ICS follows a client/server model. To set up ICS, one computer must be chosen as the server. The designated computer must support two network interfaces, one directly connected to the Internet and the other connected to the remainder of the LAN. In a traditional home dial-up network, for example, the server computer is directly connected to the modem.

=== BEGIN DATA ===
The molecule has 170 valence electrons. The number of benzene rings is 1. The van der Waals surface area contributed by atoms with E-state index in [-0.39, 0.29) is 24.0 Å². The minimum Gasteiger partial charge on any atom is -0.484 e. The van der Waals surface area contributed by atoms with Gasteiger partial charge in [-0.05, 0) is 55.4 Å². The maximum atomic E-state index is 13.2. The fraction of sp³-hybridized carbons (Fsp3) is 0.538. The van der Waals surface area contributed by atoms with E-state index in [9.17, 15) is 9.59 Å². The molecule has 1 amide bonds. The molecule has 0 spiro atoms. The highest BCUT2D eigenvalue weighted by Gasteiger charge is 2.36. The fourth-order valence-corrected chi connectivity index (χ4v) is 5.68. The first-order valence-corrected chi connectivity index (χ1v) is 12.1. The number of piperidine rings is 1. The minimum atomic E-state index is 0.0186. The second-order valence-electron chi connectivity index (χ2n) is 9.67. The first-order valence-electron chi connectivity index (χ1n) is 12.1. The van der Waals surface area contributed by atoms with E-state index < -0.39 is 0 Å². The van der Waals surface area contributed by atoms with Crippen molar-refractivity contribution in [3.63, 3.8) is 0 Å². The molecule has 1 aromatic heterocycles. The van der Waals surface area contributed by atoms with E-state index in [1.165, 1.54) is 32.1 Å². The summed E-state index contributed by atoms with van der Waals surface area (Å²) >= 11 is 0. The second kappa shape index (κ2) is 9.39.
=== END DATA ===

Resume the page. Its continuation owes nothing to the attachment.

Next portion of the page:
When configured through Windows, the ICS server behaves as a NAT router, directing messages on behalf of multiple computers. ICS incorporates a DHCP server that allows clients to obtain their local addresses automatically rather than needing to be set manually.
Compared to hardware routers, ICS has the advantage of being included with the operating system so no additional purchase is required. On the other hand, ICS lacks many of the configuration options that hardware routers possess.